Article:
When discussing Spanish folk songs such as the lyrics of the flamenco, N. B. Adams in the Heritage of Spain, writes that there is decidedly something Oriental, at least un-European about simple melodies heavily adorned, with distinctive rhythms.
More than the songs, the haughty dances with their sensuous lure which stir a wild feeling in the audience, are the main attractions of a flamenco performance. These were originally brought from India and embellished by the footwork of the Berbers in the Atlas Mountains. The dancers’ flaunting looks, rhythmical punctuation of the feet, flashing eyes and movements full of grace, all have their roots in the lands of the East and North Africa.
The guitar, to whose music the singers and dancers perform, is the qithara of the Arabs. The prototype of this most Spanish of all musical instruments was introduced into Spain by the famous Arab musician Ziryab in the 9th century and evolved to become the modern guitar. In flamenco today, the guitar gives impetus to the dance and the guitar player is the hardest worker – the unsung hero. Like his brethren, the lute players in the Arab lands, he is, at times, a spontaneous composer. There is little doubt that this method of playing musical instruments, practised by Arab musicians since time immemorial, is a leftover from the Moors.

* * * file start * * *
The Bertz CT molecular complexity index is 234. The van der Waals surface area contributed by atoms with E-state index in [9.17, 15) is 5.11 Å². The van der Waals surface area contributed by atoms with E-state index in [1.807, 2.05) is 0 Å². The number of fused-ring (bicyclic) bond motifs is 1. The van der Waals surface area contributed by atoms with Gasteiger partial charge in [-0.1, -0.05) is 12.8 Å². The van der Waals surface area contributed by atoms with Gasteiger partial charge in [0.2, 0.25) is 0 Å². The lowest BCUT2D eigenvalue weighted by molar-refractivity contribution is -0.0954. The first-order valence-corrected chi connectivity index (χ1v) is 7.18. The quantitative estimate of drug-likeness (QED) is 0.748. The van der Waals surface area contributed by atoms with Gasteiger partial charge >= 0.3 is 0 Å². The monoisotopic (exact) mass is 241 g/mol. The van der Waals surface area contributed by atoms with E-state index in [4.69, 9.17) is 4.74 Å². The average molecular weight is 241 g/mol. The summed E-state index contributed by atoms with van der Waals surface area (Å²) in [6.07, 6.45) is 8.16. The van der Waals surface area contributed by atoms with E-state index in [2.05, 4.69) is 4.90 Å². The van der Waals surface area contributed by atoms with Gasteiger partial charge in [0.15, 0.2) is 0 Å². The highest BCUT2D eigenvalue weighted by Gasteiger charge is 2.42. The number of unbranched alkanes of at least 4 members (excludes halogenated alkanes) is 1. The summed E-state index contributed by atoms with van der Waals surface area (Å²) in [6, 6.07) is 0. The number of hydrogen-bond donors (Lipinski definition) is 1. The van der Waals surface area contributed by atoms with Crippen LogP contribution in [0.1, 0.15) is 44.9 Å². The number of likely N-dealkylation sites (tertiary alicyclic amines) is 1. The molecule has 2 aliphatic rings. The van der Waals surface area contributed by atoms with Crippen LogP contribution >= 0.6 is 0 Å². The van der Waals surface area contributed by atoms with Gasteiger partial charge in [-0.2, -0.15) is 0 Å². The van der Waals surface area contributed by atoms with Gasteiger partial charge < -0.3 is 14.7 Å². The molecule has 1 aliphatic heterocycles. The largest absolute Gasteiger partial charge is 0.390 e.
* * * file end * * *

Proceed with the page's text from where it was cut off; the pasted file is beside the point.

The jaleo, which is another intricate component of the flamenco, has a strong connection with the Arabs who inhabit the countries edging the Arabian Gulf. The beat of the rapid handclapping in flamenco is a carbon copy of the clapping in the folk melodies and dances of the Arabian Peninsula. In addition, the recitations that punctuate the dance are no different from the poems with which many Arab singers include in their songs.